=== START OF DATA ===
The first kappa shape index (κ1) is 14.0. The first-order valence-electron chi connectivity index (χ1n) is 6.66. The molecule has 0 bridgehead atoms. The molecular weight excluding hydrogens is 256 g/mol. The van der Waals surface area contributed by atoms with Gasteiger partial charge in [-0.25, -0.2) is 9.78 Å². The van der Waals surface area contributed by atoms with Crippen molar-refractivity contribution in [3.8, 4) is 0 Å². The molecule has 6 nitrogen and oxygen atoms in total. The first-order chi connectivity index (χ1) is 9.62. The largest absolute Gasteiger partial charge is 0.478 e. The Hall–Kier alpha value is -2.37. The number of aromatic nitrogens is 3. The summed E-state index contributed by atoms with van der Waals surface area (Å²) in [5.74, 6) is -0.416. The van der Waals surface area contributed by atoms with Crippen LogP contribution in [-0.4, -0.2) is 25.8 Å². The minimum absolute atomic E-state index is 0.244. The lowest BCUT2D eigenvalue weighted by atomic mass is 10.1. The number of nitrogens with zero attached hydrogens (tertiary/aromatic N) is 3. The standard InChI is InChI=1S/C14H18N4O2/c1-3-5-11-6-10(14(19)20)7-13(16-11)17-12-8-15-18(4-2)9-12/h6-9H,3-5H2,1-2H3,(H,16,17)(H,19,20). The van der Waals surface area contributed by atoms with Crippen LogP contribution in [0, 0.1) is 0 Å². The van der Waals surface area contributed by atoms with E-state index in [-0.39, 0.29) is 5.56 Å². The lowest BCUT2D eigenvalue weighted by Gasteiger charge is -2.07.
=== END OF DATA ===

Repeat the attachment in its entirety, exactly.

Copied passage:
The first kappa shape index (κ1) is 14.0. The first-order valence-electron chi connectivity index (χ1n) is 6.66. The molecule has 0 bridgehead atoms. The molecular weight excluding hydrogens is 256 g/mol. The van der Waals surface area contributed by atoms with Gasteiger partial charge in [-0.25, -0.2) is 9.78 Å². The van der Waals surface area contributed by atoms with Crippen molar-refractivity contribution in [3.8, 4) is 0 Å². The molecule has 6 nitrogen and oxygen atoms in total. The first-order chi connectivity index (χ1) is 9.62. The largest absolute Gasteiger partial charge is 0.478 e. The Hall–Kier alpha value is -2.37. The number of aromatic nitrogens is 3. The summed E-state index contributed by atoms with van der Waals surface area (Å²) in [5.74, 6) is -0.416. The van der Waals surface area contributed by atoms with Crippen LogP contribution in [-0.4, -0.2) is 25.8 Å². The minimum absolute atomic E-state index is 0.244. The lowest BCUT2D eigenvalue weighted by atomic mass is 10.1. The number of nitrogens with zero attached hydrogens (tertiary/aromatic N) is 3. The standard InChI is InChI=1S/C14H18N4O2/c1-3-5-11-6-10(14(19)20)7-13(16-11)17-12-8-15-18(4-2)9-12/h6-9H,3-5H2,1-2H3,(H,16,17)(H,19,20). The van der Waals surface area contributed by atoms with Crippen LogP contribution in [0, 0.1) is 0 Å². The van der Waals surface area contributed by atoms with E-state index in [-0.39, 0.29) is 5.56 Å². The lowest BCUT2D eigenvalue weighted by Gasteiger charge is -2.07.